5. Get to know your camera while stuck inside
Cameras are complicated.

Which means that there are probably things you don’t know about them, but should be familiar with if you want to capture the best possible photos.

So, whenever you get the chance, I recommend you turn on your camera and explore.

Start with all the external buttons. Do you know what they can all do?

Then dig into the menu items. Scan over every single option.
While getting to know my camera, I snap a lot of random pictures to test out functions. This is one of my most recent ones!
Canon EOS R | Canon 24-70 f4 lens | 70mm| f/4.0 | 1/160s | ISO 3200
And as soon as you hit something you’re not sure about, or you’re not completely familiar with…

…look it up.

(You can use your camera manual, or you can just do a quick Google search.)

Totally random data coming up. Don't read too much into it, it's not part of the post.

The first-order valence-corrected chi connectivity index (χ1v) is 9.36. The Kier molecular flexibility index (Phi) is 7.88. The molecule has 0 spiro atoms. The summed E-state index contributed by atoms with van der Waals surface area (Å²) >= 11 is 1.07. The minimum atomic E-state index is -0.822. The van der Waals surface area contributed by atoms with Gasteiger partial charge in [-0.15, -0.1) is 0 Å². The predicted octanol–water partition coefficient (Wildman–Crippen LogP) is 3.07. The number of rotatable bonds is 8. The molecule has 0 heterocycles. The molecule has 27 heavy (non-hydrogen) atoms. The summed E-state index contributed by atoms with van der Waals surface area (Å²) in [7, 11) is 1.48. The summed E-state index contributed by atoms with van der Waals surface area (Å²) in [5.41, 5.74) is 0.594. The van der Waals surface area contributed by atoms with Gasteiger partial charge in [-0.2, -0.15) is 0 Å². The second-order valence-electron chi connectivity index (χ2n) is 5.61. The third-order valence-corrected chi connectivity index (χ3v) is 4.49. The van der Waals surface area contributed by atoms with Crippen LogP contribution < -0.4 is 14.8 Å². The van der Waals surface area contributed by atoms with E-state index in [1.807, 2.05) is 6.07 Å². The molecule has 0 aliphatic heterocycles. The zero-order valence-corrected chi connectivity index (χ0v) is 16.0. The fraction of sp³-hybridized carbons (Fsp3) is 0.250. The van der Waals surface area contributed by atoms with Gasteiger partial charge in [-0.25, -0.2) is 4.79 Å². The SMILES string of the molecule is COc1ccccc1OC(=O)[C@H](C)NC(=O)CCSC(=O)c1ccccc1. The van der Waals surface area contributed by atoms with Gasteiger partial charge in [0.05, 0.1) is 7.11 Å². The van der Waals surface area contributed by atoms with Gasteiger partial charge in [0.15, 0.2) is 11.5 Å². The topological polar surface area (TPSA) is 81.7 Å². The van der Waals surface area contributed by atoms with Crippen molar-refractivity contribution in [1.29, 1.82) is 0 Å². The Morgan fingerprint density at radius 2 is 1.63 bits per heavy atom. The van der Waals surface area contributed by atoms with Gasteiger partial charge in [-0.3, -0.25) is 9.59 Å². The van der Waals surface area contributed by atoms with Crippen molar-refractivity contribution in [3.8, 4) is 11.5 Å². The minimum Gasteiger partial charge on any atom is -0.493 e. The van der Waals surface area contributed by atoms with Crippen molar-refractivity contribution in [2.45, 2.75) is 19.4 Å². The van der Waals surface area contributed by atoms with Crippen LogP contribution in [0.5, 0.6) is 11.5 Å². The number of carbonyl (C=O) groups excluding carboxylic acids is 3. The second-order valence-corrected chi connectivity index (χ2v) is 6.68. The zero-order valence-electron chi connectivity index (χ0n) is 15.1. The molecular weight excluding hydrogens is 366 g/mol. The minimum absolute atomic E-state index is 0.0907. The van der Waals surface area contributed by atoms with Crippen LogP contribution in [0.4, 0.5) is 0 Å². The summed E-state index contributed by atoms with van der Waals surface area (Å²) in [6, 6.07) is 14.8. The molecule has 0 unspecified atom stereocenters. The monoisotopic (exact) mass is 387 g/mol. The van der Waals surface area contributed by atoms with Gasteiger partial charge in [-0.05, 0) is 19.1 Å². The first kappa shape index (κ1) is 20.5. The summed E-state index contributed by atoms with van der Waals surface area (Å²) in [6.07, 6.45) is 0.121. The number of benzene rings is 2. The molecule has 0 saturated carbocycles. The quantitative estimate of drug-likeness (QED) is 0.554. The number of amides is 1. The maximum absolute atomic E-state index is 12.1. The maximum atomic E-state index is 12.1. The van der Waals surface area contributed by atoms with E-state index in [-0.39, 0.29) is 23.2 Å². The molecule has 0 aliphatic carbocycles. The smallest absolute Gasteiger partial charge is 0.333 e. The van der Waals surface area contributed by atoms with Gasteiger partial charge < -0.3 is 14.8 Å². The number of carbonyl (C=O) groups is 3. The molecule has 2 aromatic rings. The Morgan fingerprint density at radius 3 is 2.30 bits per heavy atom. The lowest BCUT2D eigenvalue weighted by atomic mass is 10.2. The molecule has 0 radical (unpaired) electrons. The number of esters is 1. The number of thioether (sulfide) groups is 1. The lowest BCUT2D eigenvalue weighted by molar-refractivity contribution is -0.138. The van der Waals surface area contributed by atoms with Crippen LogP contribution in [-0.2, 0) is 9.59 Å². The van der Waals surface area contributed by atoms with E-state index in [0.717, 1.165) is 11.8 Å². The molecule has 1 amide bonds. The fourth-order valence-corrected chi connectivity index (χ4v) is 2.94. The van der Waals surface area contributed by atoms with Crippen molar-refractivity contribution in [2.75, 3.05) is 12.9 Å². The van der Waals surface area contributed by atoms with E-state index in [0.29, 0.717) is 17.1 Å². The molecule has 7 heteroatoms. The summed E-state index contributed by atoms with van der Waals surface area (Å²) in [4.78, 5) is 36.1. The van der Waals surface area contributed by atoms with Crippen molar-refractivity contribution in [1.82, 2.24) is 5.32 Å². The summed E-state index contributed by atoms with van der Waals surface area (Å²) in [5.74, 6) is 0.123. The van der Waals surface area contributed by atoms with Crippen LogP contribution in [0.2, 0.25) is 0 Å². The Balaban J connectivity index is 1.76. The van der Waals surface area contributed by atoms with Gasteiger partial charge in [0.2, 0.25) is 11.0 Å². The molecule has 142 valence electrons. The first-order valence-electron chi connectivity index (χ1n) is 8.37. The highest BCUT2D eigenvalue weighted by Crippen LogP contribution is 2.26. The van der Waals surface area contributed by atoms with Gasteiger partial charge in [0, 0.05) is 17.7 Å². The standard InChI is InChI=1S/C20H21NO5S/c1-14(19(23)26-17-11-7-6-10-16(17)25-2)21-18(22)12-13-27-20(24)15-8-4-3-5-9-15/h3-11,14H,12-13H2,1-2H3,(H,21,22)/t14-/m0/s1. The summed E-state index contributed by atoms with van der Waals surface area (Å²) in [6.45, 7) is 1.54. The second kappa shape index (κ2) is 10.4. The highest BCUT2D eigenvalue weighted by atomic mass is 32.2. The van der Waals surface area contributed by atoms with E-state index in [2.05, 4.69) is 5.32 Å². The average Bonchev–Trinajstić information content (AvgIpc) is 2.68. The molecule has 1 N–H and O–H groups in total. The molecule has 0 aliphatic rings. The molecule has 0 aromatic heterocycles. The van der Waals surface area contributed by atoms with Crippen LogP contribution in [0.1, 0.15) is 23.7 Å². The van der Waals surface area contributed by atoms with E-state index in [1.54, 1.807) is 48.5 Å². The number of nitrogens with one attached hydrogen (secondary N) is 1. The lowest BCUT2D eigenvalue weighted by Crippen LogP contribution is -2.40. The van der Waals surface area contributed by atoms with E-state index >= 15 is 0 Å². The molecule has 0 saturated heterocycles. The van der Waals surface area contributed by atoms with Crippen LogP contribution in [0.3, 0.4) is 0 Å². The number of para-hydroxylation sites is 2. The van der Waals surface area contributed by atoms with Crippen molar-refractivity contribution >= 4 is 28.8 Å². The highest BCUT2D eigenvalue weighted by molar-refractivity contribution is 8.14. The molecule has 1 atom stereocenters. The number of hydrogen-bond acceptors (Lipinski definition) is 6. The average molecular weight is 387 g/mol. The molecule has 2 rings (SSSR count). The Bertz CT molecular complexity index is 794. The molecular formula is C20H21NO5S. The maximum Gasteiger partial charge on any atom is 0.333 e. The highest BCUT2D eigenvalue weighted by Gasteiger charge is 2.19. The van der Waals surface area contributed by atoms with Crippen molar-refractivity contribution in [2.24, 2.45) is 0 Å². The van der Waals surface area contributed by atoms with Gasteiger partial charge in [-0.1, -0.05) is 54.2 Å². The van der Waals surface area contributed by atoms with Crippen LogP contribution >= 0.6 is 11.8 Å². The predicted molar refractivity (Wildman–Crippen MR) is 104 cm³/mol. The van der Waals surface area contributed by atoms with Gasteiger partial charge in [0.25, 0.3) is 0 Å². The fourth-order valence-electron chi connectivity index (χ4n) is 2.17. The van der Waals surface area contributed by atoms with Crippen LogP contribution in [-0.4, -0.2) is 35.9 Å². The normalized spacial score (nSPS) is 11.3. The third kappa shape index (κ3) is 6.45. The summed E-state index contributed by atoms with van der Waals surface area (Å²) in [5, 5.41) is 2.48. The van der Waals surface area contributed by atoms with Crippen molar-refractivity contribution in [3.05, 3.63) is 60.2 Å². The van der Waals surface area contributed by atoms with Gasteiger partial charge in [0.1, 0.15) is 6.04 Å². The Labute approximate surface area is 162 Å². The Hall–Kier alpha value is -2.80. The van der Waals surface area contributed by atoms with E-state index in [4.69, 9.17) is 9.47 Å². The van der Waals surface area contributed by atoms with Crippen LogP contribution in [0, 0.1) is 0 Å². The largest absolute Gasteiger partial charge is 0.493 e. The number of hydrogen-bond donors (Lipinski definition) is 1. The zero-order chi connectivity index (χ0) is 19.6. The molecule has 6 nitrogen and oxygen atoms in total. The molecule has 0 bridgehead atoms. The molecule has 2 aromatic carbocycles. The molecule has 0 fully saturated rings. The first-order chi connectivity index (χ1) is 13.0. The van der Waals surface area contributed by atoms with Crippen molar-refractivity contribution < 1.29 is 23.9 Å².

If it’s an especially useful feature, then make a note. And ensure that, the next time you get a chance to do some photography, you try it out.

Make sense?

And by the way, every camera is different. So if you have multiple cameras, I recommend you follow this tip for each and every one of them.

That way, when things are better, you’ll feel much more at home with your camera.
Conclusion
Hopefully, these tips will help you continue to improve your photography while social distancing.

Because while things are tough, it really is possible to keep up your photography!

So good luck, and stay safe! And, as always, share your photos with us in the comments section!

It was authored by Jaymes Dempsey.